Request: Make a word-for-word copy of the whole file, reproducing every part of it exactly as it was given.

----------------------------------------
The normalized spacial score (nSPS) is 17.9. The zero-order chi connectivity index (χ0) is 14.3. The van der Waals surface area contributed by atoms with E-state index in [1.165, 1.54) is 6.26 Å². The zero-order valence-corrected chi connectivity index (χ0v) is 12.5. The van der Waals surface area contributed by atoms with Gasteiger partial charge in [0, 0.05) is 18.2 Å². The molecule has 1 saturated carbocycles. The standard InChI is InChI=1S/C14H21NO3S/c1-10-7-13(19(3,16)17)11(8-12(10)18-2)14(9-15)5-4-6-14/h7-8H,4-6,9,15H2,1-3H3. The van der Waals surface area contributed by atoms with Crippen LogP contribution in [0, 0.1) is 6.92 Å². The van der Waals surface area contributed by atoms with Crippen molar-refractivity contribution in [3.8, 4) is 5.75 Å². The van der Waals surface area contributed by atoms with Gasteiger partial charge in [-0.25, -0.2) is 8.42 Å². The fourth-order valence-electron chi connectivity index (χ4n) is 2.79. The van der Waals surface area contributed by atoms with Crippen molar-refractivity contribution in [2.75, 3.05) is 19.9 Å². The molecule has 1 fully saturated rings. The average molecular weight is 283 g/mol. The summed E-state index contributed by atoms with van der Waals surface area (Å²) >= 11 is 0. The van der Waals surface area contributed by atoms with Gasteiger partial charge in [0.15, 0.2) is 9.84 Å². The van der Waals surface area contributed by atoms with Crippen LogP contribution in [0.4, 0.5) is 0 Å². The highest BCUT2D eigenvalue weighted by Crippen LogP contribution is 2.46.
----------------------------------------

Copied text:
The normalized spacial score (nSPS) is 17.9. The zero-order chi connectivity index (χ0) is 14.3. The van der Waals surface area contributed by atoms with E-state index in [1.165, 1.54) is 6.26 Å². The zero-order valence-corrected chi connectivity index (χ0v) is 12.5. The van der Waals surface area contributed by atoms with Gasteiger partial charge in [0, 0.05) is 18.2 Å². The molecule has 1 saturated carbocycles. The standard InChI is InChI=1S/C14H21NO3S/c1-10-7-13(19(3,16)17)11(8-12(10)18-2)14(9-15)5-4-6-14/h7-8H,4-6,9,15H2,1-3H3. The van der Waals surface area contributed by atoms with Crippen LogP contribution in [0, 0.1) is 6.92 Å². The van der Waals surface area contributed by atoms with Crippen molar-refractivity contribution in [3.8, 4) is 5.75 Å². The van der Waals surface area contributed by atoms with Gasteiger partial charge in [-0.25, -0.2) is 8.42 Å². The fourth-order valence-electron chi connectivity index (χ4n) is 2.79. The van der Waals surface area contributed by atoms with Crippen molar-refractivity contribution in [2.75, 3.05) is 19.9 Å². The molecule has 1 fully saturated rings. The average molecular weight is 283 g/mol. The summed E-state index contributed by atoms with van der Waals surface area (Å²) >= 11 is 0. The van der Waals surface area contributed by atoms with Gasteiger partial charge in [0.15, 0.2) is 9.84 Å². The van der Waals surface area contributed by atoms with Crippen LogP contribution in [0.4, 0.5) is 0 Å². The highest BCUT2D eigenvalue weighted by Crippen LogP contribution is 2.46.